Document Type

Honors Project

Abstract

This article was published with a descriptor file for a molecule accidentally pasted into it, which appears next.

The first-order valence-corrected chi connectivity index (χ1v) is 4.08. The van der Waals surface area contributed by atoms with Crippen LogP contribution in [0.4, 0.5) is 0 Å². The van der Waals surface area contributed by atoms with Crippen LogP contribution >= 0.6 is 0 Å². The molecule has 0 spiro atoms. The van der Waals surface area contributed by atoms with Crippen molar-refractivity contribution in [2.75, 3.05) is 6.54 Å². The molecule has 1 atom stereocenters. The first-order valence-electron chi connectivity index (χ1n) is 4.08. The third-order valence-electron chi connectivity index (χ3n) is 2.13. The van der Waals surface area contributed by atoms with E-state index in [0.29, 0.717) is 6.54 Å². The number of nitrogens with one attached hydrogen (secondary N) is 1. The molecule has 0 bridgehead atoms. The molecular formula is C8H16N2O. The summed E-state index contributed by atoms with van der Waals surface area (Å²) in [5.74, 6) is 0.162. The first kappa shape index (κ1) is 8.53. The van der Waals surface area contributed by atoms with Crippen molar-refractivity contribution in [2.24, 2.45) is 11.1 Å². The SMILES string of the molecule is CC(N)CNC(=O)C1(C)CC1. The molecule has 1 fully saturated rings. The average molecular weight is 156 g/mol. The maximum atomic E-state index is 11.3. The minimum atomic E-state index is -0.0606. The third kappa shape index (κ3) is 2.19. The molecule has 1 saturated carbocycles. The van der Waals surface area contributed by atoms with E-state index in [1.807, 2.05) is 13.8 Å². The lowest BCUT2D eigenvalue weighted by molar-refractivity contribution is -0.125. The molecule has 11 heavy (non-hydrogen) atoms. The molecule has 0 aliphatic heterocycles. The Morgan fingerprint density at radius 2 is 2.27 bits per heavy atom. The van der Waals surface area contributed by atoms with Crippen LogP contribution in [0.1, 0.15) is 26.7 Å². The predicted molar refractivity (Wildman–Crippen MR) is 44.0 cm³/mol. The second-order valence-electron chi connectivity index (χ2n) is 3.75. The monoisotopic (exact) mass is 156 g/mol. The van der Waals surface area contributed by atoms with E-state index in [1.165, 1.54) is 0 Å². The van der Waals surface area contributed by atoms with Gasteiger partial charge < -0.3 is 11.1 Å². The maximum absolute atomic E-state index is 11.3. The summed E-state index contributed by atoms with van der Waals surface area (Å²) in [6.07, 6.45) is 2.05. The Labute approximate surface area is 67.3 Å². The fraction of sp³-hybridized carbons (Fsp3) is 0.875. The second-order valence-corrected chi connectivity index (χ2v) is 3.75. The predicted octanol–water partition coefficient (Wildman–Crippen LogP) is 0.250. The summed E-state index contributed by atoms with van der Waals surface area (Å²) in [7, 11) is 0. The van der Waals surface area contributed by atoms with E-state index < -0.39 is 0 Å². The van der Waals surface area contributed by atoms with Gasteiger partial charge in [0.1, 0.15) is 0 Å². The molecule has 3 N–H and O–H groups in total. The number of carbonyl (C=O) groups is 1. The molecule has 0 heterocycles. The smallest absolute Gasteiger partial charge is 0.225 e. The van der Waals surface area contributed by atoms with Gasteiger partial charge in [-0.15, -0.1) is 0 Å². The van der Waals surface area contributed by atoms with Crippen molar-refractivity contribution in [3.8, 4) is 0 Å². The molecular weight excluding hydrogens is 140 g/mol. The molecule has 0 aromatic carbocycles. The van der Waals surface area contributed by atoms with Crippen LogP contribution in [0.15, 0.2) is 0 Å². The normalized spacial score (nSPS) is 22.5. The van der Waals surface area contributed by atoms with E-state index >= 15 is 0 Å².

This paper tests the U.S. stock market efficiency around all 18 hurricanes that have hit continental U.S. since 2000. Using an event-study methodology, the study analyzes the effect of those 18 hurricanes on a sample of 60 property-casualty insurance companies before and following the hurricanes’ landfall. The study supports the semi-strong form market efficiency and concludes that market inefficiency only exists during the pre-landfall period. Moreover, a significant negative relationship is found between the wind speed and firms’ risk exposure, which reiterates the market’s ability to differentiate hurricanes by their damaging power and to discriminate P&C insurers by their existence of exposure.

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